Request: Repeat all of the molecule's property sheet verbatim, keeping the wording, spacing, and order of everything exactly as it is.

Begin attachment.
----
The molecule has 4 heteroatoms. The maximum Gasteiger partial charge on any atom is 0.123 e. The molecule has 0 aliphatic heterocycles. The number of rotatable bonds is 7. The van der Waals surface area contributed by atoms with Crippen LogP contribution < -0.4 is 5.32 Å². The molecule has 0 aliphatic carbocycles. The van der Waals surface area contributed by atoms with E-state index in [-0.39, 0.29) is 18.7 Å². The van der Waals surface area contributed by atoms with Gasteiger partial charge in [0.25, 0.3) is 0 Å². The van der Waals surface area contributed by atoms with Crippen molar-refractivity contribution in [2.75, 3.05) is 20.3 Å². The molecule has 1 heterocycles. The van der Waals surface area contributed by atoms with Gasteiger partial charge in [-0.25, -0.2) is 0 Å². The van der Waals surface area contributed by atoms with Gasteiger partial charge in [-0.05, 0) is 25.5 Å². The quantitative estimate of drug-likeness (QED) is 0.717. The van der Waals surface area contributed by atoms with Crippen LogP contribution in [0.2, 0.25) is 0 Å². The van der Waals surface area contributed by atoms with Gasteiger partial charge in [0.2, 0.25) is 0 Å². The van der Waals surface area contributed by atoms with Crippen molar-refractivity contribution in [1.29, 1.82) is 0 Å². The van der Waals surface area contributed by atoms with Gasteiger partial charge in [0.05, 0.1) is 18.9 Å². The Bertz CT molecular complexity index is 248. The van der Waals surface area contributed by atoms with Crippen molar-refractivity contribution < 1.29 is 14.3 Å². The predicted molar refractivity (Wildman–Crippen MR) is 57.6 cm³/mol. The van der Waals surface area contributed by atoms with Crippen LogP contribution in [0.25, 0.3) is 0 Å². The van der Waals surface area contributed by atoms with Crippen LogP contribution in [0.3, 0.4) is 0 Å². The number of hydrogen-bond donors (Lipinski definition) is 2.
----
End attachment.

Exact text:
The molecule has 4 heteroatoms. The maximum Gasteiger partial charge on any atom is 0.123 e. The molecule has 0 aliphatic heterocycles. The number of rotatable bonds is 7. The van der Waals surface area contributed by atoms with Crippen LogP contribution < -0.4 is 5.32 Å². The molecule has 0 aliphatic carbocycles. The van der Waals surface area contributed by atoms with E-state index in [-0.39, 0.29) is 18.7 Å². The van der Waals surface area contributed by atoms with Gasteiger partial charge in [0.25, 0.3) is 0 Å². The van der Waals surface area contributed by atoms with Crippen molar-refractivity contribution in [2.75, 3.05) is 20.3 Å². The molecule has 1 heterocycles. The van der Waals surface area contributed by atoms with Gasteiger partial charge in [-0.25, -0.2) is 0 Å². The van der Waals surface area contributed by atoms with Gasteiger partial charge in [-0.05, 0) is 25.5 Å². The quantitative estimate of drug-likeness (QED) is 0.717. The van der Waals surface area contributed by atoms with Crippen LogP contribution in [0.2, 0.25) is 0 Å². The van der Waals surface area contributed by atoms with Gasteiger partial charge in [0.2, 0.25) is 0 Å². The van der Waals surface area contributed by atoms with Crippen molar-refractivity contribution in [1.29, 1.82) is 0 Å². The van der Waals surface area contributed by atoms with Gasteiger partial charge in [0.05, 0.1) is 18.9 Å². The Bertz CT molecular complexity index is 248. The van der Waals surface area contributed by atoms with Crippen molar-refractivity contribution < 1.29 is 14.3 Å². The predicted molar refractivity (Wildman–Crippen MR) is 57.6 cm³/mol. The van der Waals surface area contributed by atoms with Crippen LogP contribution in [0.25, 0.3) is 0 Å². The van der Waals surface area contributed by atoms with Crippen LogP contribution in [0.3, 0.4) is 0 Å². The number of hydrogen-bond donors (Lipinski definition) is 2.